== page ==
Demonetisation was Primarily a Political Act Jayati Ghosh

Two weeks into the surprise announcement of by Prime Minister Modi of the demonetisation of “high value” notes, it is becoming more evident by the day that the primary purpose was political rather than economic, and that this political purpose was specifically directed towards ensuring the fortunes of the ruling party vis-à-vis its rivals. Nothing else can explain the abrupt nature of the announcement or the subsequent manner of its implementation, which has been so apparently insensitive to the specific needs of so much of India’s working population. While a lot of the criticism of this scheme has focussed on implementation problems (which are indeed rife) in fact it is elements of design, including in the periodic revisions to the policy that are being made, that make this political motivation starkly clear.

One important political motivation was obviously to indicate that the Modi government is serious about its promise to end corruption – a claim that as coming under increasing scrutiny given the apparent unwillingness to make good on the many electoral promises like cracking down on illicit funds held abroad or going after tax evaders and wilful defaulters of bank loans. This extreme gesture creates a kind of smokescreen that prevents people from continuing to ask why that has not been done, even as it creates many distractions resulting from the need to cope with this drastic move. The analogy with a war that is constantly being made by the Prime Minister and others is also designed to do this, to make people participate in a sacrifice for “cleaning up” the nation.

That the suffering of the ordinary people is immense, there is now no doubt. Hundreds of millions of honest hardworking Indians have been caught in an unnecessary nightmare of economic turmoil and probably face severe economic depression in the coming months. The removal of liquidity has drastically affected India’s informal sector, which accounts for half of the GDP and more than 85 per cent of workers. It has devastated farmers who are facing the cash shortage at the end of a harvest season and now are denied the ability to purchase crucial inputs for the current rabi sowing season. Traders at all levels – from wholesalers to petty roadside vendors – are feeling the pinch and have faced losses in perishable stocks as well as difficulties in meeting payments for new stocks. The heavily cash-dependent road transport sector is very badly affected, which in turn is affecting the supply of basic necessities, especially in far-flung areas.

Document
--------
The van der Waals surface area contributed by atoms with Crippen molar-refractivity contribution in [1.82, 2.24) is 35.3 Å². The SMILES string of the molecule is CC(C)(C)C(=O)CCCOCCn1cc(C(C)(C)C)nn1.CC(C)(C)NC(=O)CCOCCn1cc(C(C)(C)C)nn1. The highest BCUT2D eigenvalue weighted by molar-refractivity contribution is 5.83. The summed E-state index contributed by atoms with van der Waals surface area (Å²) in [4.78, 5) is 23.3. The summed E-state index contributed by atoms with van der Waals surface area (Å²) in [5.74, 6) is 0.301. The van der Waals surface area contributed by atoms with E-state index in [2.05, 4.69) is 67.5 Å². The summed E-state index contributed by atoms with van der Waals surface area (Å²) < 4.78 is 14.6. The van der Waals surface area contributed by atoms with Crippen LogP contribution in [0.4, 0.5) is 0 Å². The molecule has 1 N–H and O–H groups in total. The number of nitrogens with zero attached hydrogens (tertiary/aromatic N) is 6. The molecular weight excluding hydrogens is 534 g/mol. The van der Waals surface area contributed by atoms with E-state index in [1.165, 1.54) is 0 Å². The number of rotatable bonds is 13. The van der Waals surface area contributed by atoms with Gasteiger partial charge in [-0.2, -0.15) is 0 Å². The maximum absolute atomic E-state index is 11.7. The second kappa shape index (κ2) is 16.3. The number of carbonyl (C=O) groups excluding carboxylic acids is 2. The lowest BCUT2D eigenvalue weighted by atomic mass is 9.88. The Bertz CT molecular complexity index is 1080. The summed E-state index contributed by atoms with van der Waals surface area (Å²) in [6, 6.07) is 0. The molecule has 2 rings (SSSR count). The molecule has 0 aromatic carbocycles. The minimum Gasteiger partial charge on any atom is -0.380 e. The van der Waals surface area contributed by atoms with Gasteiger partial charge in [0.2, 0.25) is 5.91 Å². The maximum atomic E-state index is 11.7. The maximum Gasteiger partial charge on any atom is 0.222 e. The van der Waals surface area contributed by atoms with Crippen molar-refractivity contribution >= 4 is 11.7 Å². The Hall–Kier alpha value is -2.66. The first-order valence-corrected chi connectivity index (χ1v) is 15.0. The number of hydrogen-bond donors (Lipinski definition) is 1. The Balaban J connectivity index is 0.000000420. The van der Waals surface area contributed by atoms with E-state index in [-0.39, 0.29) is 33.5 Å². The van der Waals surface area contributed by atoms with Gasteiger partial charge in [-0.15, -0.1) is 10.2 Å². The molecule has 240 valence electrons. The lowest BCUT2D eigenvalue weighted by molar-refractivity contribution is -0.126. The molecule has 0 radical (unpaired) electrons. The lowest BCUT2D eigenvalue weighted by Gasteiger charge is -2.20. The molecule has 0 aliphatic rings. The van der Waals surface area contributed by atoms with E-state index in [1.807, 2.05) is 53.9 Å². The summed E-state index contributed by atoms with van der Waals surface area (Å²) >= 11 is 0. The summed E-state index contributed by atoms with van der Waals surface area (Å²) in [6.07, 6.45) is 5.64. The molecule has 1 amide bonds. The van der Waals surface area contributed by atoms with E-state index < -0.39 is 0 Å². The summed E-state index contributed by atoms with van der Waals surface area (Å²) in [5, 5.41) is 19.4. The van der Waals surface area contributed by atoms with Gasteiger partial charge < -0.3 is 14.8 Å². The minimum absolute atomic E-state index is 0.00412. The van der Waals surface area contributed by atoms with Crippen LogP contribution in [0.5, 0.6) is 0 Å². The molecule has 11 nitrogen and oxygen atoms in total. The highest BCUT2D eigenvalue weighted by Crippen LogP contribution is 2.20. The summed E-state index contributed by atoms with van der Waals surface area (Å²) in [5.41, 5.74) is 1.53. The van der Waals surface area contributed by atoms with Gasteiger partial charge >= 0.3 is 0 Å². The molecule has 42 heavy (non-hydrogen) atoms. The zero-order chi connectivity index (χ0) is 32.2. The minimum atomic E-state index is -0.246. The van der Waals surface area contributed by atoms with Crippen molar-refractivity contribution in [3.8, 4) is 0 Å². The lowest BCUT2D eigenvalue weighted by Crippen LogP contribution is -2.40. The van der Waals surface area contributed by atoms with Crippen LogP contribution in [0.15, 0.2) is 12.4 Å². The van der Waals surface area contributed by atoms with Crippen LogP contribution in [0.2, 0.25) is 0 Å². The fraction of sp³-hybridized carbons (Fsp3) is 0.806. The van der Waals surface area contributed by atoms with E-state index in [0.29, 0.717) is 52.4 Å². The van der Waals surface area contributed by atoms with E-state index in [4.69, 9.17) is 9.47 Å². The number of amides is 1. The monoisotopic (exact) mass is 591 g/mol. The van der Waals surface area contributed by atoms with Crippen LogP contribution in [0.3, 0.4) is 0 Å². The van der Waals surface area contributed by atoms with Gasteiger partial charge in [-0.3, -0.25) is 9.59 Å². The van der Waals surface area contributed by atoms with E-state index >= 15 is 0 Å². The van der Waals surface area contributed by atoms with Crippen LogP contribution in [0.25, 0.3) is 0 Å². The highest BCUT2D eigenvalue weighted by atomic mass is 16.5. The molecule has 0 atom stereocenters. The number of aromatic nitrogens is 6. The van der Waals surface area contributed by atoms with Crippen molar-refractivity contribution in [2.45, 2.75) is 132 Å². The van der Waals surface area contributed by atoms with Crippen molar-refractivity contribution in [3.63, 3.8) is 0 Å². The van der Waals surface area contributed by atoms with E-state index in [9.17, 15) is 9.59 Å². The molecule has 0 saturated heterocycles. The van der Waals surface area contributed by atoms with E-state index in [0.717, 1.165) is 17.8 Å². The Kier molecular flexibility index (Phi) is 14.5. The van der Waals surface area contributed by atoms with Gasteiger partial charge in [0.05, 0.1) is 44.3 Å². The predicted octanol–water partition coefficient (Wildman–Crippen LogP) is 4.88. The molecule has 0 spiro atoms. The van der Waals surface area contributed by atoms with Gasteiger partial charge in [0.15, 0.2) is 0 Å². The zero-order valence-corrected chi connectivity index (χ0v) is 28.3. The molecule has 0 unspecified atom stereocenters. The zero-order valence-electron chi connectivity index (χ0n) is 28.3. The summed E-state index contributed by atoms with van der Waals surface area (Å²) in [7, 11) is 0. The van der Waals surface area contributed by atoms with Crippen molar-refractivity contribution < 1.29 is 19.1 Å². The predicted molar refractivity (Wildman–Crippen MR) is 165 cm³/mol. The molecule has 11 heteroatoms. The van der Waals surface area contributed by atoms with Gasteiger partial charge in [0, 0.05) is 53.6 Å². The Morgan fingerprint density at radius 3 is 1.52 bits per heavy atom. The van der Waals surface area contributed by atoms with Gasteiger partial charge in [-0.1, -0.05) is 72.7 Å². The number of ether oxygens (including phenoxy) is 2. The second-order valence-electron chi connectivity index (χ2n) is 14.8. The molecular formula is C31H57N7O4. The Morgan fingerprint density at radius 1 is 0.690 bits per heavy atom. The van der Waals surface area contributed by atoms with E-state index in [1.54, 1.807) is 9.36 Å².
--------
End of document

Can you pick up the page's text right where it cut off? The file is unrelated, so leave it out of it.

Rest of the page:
Workers who have been paid in cash (more than 90 per cent of all workers in India according to NCEUS estimates) have been forced to wait for payment, or accept payments in the cancelled notes. Many of those who are lucky enough to have bank accounts have found it difficult to take time off (full days off, really) and lose wages just to stand in queues at the banks to receive cash, while those paid in the new Rs 2000 denomination notes are finding it difficult to use them, as very few people are willing to provide change for these for relatively small purchases. Migrant and daily wage workers are not finding work and are denied the ability to translate their meagre cash holdings into necessary consumption. Housewives who had struggled to save small nest eggs in cash on their own are now being forced to reveal them, at risk of losing control over these precious funds to husbands and other male family members who may not take their or children’s requirements into consideration.

The negative multiplier effects of all these forces are also already evident, as the immediate effects of the cash crunch work their way into reduced consumption and therefore reduced demand, generating deflationary forces. Some observers are foolishly celebrating this as a decline in inflation, not realising that this is the outcome of contractionary economic processes, which may in any case be undone by the adverse effects on agricultural supply over the coming months.